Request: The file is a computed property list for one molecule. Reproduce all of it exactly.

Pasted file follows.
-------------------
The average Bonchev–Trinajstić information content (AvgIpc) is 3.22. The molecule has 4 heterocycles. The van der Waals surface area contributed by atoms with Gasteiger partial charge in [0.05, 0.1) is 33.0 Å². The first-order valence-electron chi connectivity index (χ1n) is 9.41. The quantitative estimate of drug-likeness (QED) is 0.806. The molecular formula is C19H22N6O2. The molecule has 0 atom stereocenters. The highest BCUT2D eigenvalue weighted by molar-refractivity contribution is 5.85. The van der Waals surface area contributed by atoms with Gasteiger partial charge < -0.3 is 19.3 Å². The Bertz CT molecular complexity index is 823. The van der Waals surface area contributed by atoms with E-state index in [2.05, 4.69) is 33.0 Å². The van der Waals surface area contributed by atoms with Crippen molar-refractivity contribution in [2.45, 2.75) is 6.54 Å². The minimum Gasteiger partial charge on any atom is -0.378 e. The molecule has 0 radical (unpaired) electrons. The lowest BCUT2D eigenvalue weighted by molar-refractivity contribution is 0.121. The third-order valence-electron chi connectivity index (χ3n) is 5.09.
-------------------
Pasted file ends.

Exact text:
The average Bonchev–Trinajstić information content (AvgIpc) is 3.22. The molecule has 4 heterocycles. The van der Waals surface area contributed by atoms with Gasteiger partial charge in [0.05, 0.1) is 33.0 Å². The first-order valence-electron chi connectivity index (χ1n) is 9.41. The quantitative estimate of drug-likeness (QED) is 0.806. The molecular formula is C19H22N6O2. The molecule has 0 atom stereocenters. The highest BCUT2D eigenvalue weighted by molar-refractivity contribution is 5.85. The van der Waals surface area contributed by atoms with Gasteiger partial charge < -0.3 is 19.3 Å². The Bertz CT molecular complexity index is 823. The van der Waals surface area contributed by atoms with E-state index in [2.05, 4.69) is 33.0 Å². The van der Waals surface area contributed by atoms with Crippen molar-refractivity contribution in [2.45, 2.75) is 6.54 Å². The minimum Gasteiger partial charge on any atom is -0.378 e. The molecule has 0 radical (unpaired) electrons. The lowest BCUT2D eigenvalue weighted by molar-refractivity contribution is 0.121. The third-order valence-electron chi connectivity index (χ3n) is 5.09.